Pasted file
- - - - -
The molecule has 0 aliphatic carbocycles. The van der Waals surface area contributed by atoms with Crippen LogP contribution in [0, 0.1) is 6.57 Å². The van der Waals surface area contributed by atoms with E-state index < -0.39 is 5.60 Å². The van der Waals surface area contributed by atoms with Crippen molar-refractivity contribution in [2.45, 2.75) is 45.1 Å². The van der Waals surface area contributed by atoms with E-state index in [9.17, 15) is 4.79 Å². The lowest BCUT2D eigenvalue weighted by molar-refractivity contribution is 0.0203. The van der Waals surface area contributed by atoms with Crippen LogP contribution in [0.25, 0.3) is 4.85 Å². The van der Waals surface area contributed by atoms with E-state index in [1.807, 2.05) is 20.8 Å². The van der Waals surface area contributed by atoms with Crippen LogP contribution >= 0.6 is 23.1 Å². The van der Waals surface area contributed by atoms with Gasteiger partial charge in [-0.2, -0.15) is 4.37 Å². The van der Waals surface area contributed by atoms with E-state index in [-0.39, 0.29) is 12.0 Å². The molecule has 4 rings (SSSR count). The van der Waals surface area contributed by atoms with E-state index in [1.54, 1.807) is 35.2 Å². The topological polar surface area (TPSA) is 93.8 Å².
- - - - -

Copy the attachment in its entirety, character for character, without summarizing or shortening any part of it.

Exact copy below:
The molecule has 0 aliphatic carbocycles. The van der Waals surface area contributed by atoms with Crippen LogP contribution in [0, 0.1) is 6.57 Å². The van der Waals surface area contributed by atoms with E-state index < -0.39 is 5.60 Å². The van der Waals surface area contributed by atoms with Crippen molar-refractivity contribution in [2.45, 2.75) is 45.1 Å². The van der Waals surface area contributed by atoms with E-state index in [9.17, 15) is 4.79 Å². The lowest BCUT2D eigenvalue weighted by molar-refractivity contribution is 0.0203. The van der Waals surface area contributed by atoms with Crippen LogP contribution in [0.25, 0.3) is 4.85 Å². The van der Waals surface area contributed by atoms with E-state index in [1.807, 2.05) is 20.8 Å². The van der Waals surface area contributed by atoms with Crippen LogP contribution >= 0.6 is 23.1 Å². The van der Waals surface area contributed by atoms with Gasteiger partial charge in [-0.2, -0.15) is 4.37 Å². The van der Waals surface area contributed by atoms with E-state index in [-0.39, 0.29) is 12.0 Å². The molecule has 4 rings (SSSR count). The van der Waals surface area contributed by atoms with E-state index in [1.54, 1.807) is 35.2 Å². The topological polar surface area (TPSA) is 93.8 Å².